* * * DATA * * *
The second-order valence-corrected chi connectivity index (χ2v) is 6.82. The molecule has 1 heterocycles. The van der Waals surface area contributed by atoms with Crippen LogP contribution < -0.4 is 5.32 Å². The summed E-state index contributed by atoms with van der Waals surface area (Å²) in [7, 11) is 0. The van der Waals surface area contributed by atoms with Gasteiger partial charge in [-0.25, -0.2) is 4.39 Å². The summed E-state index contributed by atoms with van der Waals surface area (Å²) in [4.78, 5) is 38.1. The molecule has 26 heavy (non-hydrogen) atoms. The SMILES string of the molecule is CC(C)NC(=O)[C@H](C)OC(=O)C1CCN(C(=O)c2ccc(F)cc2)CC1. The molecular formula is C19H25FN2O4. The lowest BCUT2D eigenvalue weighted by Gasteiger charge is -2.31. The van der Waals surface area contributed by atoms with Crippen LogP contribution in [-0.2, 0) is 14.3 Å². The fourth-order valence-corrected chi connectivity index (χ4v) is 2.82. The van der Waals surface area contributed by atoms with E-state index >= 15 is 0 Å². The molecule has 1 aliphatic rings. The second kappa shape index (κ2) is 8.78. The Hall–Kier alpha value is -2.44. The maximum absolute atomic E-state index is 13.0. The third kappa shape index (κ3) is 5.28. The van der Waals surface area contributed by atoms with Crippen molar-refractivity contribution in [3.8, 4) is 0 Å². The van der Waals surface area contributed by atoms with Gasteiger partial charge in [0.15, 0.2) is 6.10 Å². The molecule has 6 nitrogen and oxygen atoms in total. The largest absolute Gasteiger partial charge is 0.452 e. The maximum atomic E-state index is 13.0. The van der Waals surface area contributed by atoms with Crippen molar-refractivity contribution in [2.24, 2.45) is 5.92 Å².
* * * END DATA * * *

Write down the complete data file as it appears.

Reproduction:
The second-order valence-corrected chi connectivity index (χ2v) is 6.82. The molecule has 1 heterocycles. The van der Waals surface area contributed by atoms with Crippen LogP contribution < -0.4 is 5.32 Å². The summed E-state index contributed by atoms with van der Waals surface area (Å²) in [7, 11) is 0. The van der Waals surface area contributed by atoms with Gasteiger partial charge in [-0.25, -0.2) is 4.39 Å². The summed E-state index contributed by atoms with van der Waals surface area (Å²) in [4.78, 5) is 38.1. The molecule has 26 heavy (non-hydrogen) atoms. The SMILES string of the molecule is CC(C)NC(=O)[C@H](C)OC(=O)C1CCN(C(=O)c2ccc(F)cc2)CC1. The molecular formula is C19H25FN2O4. The lowest BCUT2D eigenvalue weighted by Gasteiger charge is -2.31. The van der Waals surface area contributed by atoms with Crippen LogP contribution in [-0.2, 0) is 14.3 Å². The fourth-order valence-corrected chi connectivity index (χ4v) is 2.82. The van der Waals surface area contributed by atoms with E-state index >= 15 is 0 Å². The molecule has 1 aliphatic rings. The second kappa shape index (κ2) is 8.78. The Hall–Kier alpha value is -2.44. The maximum absolute atomic E-state index is 13.0. The third kappa shape index (κ3) is 5.28. The van der Waals surface area contributed by atoms with Crippen molar-refractivity contribution in [3.8, 4) is 0 Å². The van der Waals surface area contributed by atoms with Gasteiger partial charge in [0.15, 0.2) is 6.10 Å². The molecule has 6 nitrogen and oxygen atoms in total. The largest absolute Gasteiger partial charge is 0.452 e. The maximum atomic E-state index is 13.0. The van der Waals surface area contributed by atoms with Crippen molar-refractivity contribution in [2.24, 2.45) is 5.92 Å².